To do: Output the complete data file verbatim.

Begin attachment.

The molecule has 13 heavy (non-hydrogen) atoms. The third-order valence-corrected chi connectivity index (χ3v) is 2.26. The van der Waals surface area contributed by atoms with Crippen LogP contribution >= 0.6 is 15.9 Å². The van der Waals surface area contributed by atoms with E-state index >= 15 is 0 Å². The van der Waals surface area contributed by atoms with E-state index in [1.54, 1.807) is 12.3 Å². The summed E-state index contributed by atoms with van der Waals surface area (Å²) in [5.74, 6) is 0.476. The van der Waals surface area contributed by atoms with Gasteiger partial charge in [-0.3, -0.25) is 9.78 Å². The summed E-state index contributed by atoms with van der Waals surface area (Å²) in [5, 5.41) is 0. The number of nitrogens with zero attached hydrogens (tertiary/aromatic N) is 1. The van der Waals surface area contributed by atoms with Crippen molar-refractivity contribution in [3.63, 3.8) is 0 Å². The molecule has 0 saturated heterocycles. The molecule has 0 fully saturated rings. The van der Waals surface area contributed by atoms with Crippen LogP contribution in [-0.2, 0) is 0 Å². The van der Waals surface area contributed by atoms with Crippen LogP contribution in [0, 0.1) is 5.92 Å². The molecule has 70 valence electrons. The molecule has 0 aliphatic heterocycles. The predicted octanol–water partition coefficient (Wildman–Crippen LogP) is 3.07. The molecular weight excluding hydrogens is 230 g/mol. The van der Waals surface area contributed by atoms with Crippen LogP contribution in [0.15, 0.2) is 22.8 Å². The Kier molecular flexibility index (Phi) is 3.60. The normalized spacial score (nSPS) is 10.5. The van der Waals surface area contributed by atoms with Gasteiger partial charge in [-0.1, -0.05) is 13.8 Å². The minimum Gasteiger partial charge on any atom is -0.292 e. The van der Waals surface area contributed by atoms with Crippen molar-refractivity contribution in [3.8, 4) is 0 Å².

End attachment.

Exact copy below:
The molecule has 13 heavy (non-hydrogen) atoms. The third-order valence-corrected chi connectivity index (χ3v) is 2.26. The van der Waals surface area contributed by atoms with Crippen LogP contribution >= 0.6 is 15.9 Å². The van der Waals surface area contributed by atoms with E-state index >= 15 is 0 Å². The van der Waals surface area contributed by atoms with E-state index in [1.54, 1.807) is 12.3 Å². The summed E-state index contributed by atoms with van der Waals surface area (Å²) in [5.74, 6) is 0.476. The van der Waals surface area contributed by atoms with Gasteiger partial charge in [-0.3, -0.25) is 9.78 Å². The summed E-state index contributed by atoms with van der Waals surface area (Å²) in [5, 5.41) is 0. The number of nitrogens with zero attached hydrogens (tertiary/aromatic N) is 1. The van der Waals surface area contributed by atoms with Crippen molar-refractivity contribution in [3.63, 3.8) is 0 Å². The molecule has 0 saturated heterocycles. The molecule has 0 fully saturated rings. The van der Waals surface area contributed by atoms with Crippen LogP contribution in [-0.2, 0) is 0 Å². The van der Waals surface area contributed by atoms with Crippen LogP contribution in [0, 0.1) is 5.92 Å². The molecule has 70 valence electrons. The molecule has 0 aliphatic heterocycles. The predicted octanol–water partition coefficient (Wildman–Crippen LogP) is 3.07. The molecular weight excluding hydrogens is 230 g/mol. The van der Waals surface area contributed by atoms with Crippen LogP contribution in [0.15, 0.2) is 22.8 Å². The Kier molecular flexibility index (Phi) is 3.60. The normalized spacial score (nSPS) is 10.5. The van der Waals surface area contributed by atoms with Gasteiger partial charge in [-0.1, -0.05) is 13.8 Å². The minimum Gasteiger partial charge on any atom is -0.292 e. The van der Waals surface area contributed by atoms with Crippen molar-refractivity contribution in [3.8, 4) is 0 Å².